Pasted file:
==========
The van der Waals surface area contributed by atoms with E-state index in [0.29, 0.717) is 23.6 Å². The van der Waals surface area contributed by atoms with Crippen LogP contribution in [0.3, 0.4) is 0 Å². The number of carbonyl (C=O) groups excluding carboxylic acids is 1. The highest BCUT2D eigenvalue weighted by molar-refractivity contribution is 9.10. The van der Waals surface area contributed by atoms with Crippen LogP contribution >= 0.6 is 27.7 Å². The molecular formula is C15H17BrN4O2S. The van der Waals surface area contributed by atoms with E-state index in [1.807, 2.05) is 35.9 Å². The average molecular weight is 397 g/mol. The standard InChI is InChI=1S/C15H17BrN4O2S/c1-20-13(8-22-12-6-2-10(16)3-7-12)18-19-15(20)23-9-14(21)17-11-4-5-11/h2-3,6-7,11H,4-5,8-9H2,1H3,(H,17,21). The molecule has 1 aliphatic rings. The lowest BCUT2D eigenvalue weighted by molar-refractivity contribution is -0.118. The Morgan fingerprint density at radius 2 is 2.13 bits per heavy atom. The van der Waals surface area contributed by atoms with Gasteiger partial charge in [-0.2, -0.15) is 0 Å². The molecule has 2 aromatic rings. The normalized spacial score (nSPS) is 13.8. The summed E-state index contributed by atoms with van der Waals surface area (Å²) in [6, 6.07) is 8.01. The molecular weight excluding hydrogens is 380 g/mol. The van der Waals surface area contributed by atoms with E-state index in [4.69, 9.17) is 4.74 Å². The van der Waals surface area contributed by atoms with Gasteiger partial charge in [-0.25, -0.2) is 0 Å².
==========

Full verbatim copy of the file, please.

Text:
The van der Waals surface area contributed by atoms with E-state index in [0.29, 0.717) is 23.6 Å². The van der Waals surface area contributed by atoms with Crippen LogP contribution in [0.3, 0.4) is 0 Å². The number of carbonyl (C=O) groups excluding carboxylic acids is 1. The highest BCUT2D eigenvalue weighted by molar-refractivity contribution is 9.10. The van der Waals surface area contributed by atoms with Crippen LogP contribution >= 0.6 is 27.7 Å². The molecular formula is C15H17BrN4O2S. The van der Waals surface area contributed by atoms with E-state index in [1.807, 2.05) is 35.9 Å². The average molecular weight is 397 g/mol. The standard InChI is InChI=1S/C15H17BrN4O2S/c1-20-13(8-22-12-6-2-10(16)3-7-12)18-19-15(20)23-9-14(21)17-11-4-5-11/h2-3,6-7,11H,4-5,8-9H2,1H3,(H,17,21). The molecule has 1 aliphatic rings. The lowest BCUT2D eigenvalue weighted by molar-refractivity contribution is -0.118. The Morgan fingerprint density at radius 2 is 2.13 bits per heavy atom. The van der Waals surface area contributed by atoms with Gasteiger partial charge in [-0.2, -0.15) is 0 Å². The molecule has 2 aromatic rings. The normalized spacial score (nSPS) is 13.8. The summed E-state index contributed by atoms with van der Waals surface area (Å²) in [6, 6.07) is 8.01. The molecular weight excluding hydrogens is 380 g/mol. The van der Waals surface area contributed by atoms with E-state index in [4.69, 9.17) is 4.74 Å². The van der Waals surface area contributed by atoms with Gasteiger partial charge in [-0.25, -0.2) is 0 Å².